We celebrated our birthdays, I know which one I was celebrating but I’m not allowed to mention the one my wife was celebrating. I did that once, but I learned my lesson and I will never, ever do it, ever again. Did I mention ever?

Our week was so busy we really did not have time to formally celebrate our birthdays. We try to do that every year, but this year our schedules did not permit such a celebration.

The following week, however, went a little bit slower and we had a day where by lunchtime we were finished. I suggested to my wife, “Why don’t we go out and celebrate our birthdays at some restaurant?”

Without even blinking, she responded in the affirmative.

“You,” I said as I always say, “pick out the restaurant you would like to go to and we’ll celebrate our birthdays together.”

This has been the procedure all through our life. She gets to pick the restaurant, and I get to pick up the ticket. This has worked most famously for us and as far as I’m concerned, I’m not going to change anything that still works. I have been married too long to jeopardize anything that works.

We got ready and got in the car, I allowed her to drive as I always do, and we headed for the restaurant of her choice. I love it when a plan comes together.

All the way to the restaurant, we were smiling, giggling and just enjoying ourselves.

At the restaurant, the hostess took us to our seat and gave us our menus. We still were smiling and giggling because we had a whole night with nothing to do except celebrate our birthdays.

About halfway through our meal the manager of the restaurant was going around greeting his customers. He came to our table and cheerfully said, “How’s everything going tonight?”

I’m the kind of person that does not like to miss opportunities. Since we were in a state of giggleization, I forgot my manners and responded back to him.

“This is the best,” I said, trying to hold back some giggles, “spaghetti I have ever eaten.”

Of course, the restaurant we were in did not serve spaghetti in any shape, size or form. I just like to have a little bit of fun while I’m eating.

To my great delight, without even blinking an eye, the manager said, “I’m so glad because we’ve been saving that spaghetti for the last six months just for you.”

That was just the beginning of our joking back and forth. The patrons surrounding us were laughing and it was a wonderful joke. He could give-and-take, and I could give-and-take as well. I love it when a plan comes together.

Our waitress came and served our meal and I still could not get away from my state of giggleization. Once I’m there, it’s a hard road for me to back out. So I said to her, “I was just talking to your manager, Michael, and he said if I mentioned to you how lovely you look today you would give me a discount on my bill.”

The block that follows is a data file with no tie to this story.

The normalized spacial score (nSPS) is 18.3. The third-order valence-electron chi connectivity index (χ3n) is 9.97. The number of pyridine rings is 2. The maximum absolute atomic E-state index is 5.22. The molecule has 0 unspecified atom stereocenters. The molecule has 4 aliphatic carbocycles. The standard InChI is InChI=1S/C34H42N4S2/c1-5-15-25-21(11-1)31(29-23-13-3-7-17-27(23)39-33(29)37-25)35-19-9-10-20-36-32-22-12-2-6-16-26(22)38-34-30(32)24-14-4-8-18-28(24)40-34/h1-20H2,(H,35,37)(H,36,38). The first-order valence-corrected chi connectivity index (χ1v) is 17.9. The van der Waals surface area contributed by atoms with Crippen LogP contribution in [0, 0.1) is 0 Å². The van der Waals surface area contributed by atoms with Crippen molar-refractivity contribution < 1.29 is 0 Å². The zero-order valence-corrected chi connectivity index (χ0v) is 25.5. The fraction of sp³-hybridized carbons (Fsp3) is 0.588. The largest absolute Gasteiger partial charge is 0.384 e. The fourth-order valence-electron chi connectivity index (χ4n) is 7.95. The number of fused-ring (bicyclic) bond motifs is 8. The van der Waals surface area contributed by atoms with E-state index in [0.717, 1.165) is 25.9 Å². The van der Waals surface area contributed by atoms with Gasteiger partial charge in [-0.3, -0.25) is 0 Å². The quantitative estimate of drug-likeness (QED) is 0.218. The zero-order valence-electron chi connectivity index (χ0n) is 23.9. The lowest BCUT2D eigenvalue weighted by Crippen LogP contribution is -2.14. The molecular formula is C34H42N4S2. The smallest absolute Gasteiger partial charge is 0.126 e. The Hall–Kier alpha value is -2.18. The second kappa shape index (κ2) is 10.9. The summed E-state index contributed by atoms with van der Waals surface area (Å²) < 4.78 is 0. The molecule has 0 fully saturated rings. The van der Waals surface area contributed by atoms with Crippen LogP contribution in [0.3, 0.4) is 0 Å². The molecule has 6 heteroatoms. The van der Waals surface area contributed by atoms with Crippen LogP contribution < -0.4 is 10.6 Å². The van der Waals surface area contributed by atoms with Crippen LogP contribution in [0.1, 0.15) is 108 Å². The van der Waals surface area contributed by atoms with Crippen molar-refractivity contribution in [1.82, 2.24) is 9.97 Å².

All the patrons around us were laughing and she looked at me and said, “Okay, I’ll talk to him about it and see what we can do.”

I thought she was just joking and everybody around us was laughing and giggling about it.

Then, she brought the bill for our birthday supper. As I looked at it, I noticed there was a discount line on our ticket. The discount was for one cent. I looked at it, showed it to my wife and we both burst out laughing. A penny discount, as my father used to say, is a penny in my pocket.

I took the ticket up to the cash register to pay it and the cashier looked at it and said, “What’s this?” pointing to the discount line on the ticket. She had no idea what it was.

“It is,” I said, holding back as much of my giggle as possible, “a discount on my meal for this evening.”

“A discount?” she said quizzically, “a discount for what?”

I could tell she was confused and so I told her, “Michael, the manager, said if I told our waitress how lovely she looked tonight we would get a discount on our bill.”

I think that was the first time that ever happened in that restaurant and I’m so glad it happened when we were celebrating our birthday together.

We giggled all the way home that night and I was reminded of one of my favorite Bible verses. “A merry heart doeth good like a medicine: but a broken spirit drieth the bones” (Proverbs 17:22).

Some people take life way too seriously. If you know what to laugh at, it certainly will medicate your soul to the point of joyfulness.